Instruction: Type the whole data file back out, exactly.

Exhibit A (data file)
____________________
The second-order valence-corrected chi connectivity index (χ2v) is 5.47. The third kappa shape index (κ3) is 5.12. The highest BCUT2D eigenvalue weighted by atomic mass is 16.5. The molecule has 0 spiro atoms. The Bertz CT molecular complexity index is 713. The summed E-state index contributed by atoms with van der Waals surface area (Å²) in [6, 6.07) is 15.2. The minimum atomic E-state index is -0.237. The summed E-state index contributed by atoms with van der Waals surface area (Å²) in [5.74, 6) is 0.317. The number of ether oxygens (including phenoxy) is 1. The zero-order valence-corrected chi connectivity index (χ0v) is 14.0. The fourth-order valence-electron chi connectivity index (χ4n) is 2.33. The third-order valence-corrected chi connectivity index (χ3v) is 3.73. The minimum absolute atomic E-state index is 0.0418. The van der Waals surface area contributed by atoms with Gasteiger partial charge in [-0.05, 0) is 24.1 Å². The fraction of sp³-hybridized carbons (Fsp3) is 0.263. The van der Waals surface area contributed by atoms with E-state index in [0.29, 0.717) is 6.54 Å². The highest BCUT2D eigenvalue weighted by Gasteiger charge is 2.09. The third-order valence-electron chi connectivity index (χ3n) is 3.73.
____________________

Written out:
The second-order valence-corrected chi connectivity index (χ2v) is 5.47. The third kappa shape index (κ3) is 5.12. The highest BCUT2D eigenvalue weighted by atomic mass is 16.5. The molecule has 0 spiro atoms. The Bertz CT molecular complexity index is 713. The summed E-state index contributed by atoms with van der Waals surface area (Å²) in [6, 6.07) is 15.2. The minimum atomic E-state index is -0.237. The summed E-state index contributed by atoms with van der Waals surface area (Å²) in [5.74, 6) is 0.317. The number of ether oxygens (including phenoxy) is 1. The zero-order valence-corrected chi connectivity index (χ0v) is 14.0. The fourth-order valence-electron chi connectivity index (χ4n) is 2.33. The third-order valence-corrected chi connectivity index (χ3v) is 3.73. The minimum absolute atomic E-state index is 0.0418. The van der Waals surface area contributed by atoms with Gasteiger partial charge in [-0.05, 0) is 24.1 Å². The fraction of sp³-hybridized carbons (Fsp3) is 0.263. The van der Waals surface area contributed by atoms with E-state index in [0.29, 0.717) is 6.54 Å². The highest BCUT2D eigenvalue weighted by Gasteiger charge is 2.09. The third-order valence-electron chi connectivity index (χ3n) is 3.73.